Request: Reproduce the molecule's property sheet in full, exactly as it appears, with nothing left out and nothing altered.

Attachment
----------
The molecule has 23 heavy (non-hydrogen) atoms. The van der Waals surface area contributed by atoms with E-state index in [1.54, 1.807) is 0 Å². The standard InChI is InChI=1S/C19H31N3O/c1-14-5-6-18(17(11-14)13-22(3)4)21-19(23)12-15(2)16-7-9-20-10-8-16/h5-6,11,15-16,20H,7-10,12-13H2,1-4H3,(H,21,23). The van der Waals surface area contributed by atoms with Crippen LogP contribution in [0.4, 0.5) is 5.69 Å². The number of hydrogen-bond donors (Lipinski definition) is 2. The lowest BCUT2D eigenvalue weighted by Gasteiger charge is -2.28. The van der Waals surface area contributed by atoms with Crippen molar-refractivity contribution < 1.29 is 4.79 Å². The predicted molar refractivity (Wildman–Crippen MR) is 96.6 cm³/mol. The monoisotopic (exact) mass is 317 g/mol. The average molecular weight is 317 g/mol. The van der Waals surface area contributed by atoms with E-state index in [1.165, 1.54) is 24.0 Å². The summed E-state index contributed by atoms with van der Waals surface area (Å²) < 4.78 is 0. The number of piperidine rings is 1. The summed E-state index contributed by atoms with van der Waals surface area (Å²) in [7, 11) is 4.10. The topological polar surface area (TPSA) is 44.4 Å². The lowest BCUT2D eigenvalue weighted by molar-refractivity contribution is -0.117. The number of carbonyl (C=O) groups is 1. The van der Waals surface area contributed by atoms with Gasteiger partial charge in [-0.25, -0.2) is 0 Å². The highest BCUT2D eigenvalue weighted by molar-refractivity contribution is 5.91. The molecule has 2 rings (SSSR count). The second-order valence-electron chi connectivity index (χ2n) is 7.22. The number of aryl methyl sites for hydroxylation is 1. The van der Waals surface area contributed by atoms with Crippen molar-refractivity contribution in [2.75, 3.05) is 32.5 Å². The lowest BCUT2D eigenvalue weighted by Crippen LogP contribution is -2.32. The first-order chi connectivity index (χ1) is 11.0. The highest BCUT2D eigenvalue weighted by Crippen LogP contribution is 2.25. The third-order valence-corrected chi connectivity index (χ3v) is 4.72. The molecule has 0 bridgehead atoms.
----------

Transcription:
The molecule has 23 heavy (non-hydrogen) atoms. The van der Waals surface area contributed by atoms with E-state index in [1.54, 1.807) is 0 Å². The standard InChI is InChI=1S/C19H31N3O/c1-14-5-6-18(17(11-14)13-22(3)4)21-19(23)12-15(2)16-7-9-20-10-8-16/h5-6,11,15-16,20H,7-10,12-13H2,1-4H3,(H,21,23). The van der Waals surface area contributed by atoms with Crippen LogP contribution in [0.4, 0.5) is 5.69 Å². The number of hydrogen-bond donors (Lipinski definition) is 2. The lowest BCUT2D eigenvalue weighted by Gasteiger charge is -2.28. The van der Waals surface area contributed by atoms with Crippen molar-refractivity contribution < 1.29 is 4.79 Å². The predicted molar refractivity (Wildman–Crippen MR) is 96.6 cm³/mol. The monoisotopic (exact) mass is 317 g/mol. The average molecular weight is 317 g/mol. The van der Waals surface area contributed by atoms with E-state index in [1.165, 1.54) is 24.0 Å². The summed E-state index contributed by atoms with van der Waals surface area (Å²) < 4.78 is 0. The number of piperidine rings is 1. The summed E-state index contributed by atoms with van der Waals surface area (Å²) in [7, 11) is 4.10. The topological polar surface area (TPSA) is 44.4 Å². The lowest BCUT2D eigenvalue weighted by molar-refractivity contribution is -0.117. The number of carbonyl (C=O) groups is 1. The van der Waals surface area contributed by atoms with Gasteiger partial charge in [-0.25, -0.2) is 0 Å². The highest BCUT2D eigenvalue weighted by molar-refractivity contribution is 5.91. The molecule has 2 rings (SSSR count). The second-order valence-electron chi connectivity index (χ2n) is 7.22. The number of aryl methyl sites for hydroxylation is 1. The van der Waals surface area contributed by atoms with Crippen molar-refractivity contribution in [2.75, 3.05) is 32.5 Å². The lowest BCUT2D eigenvalue weighted by Crippen LogP contribution is -2.32. The first-order chi connectivity index (χ1) is 11.0. The highest BCUT2D eigenvalue weighted by Crippen LogP contribution is 2.25. The third-order valence-corrected chi connectivity index (χ3v) is 4.72. The molecule has 0 bridgehead atoms.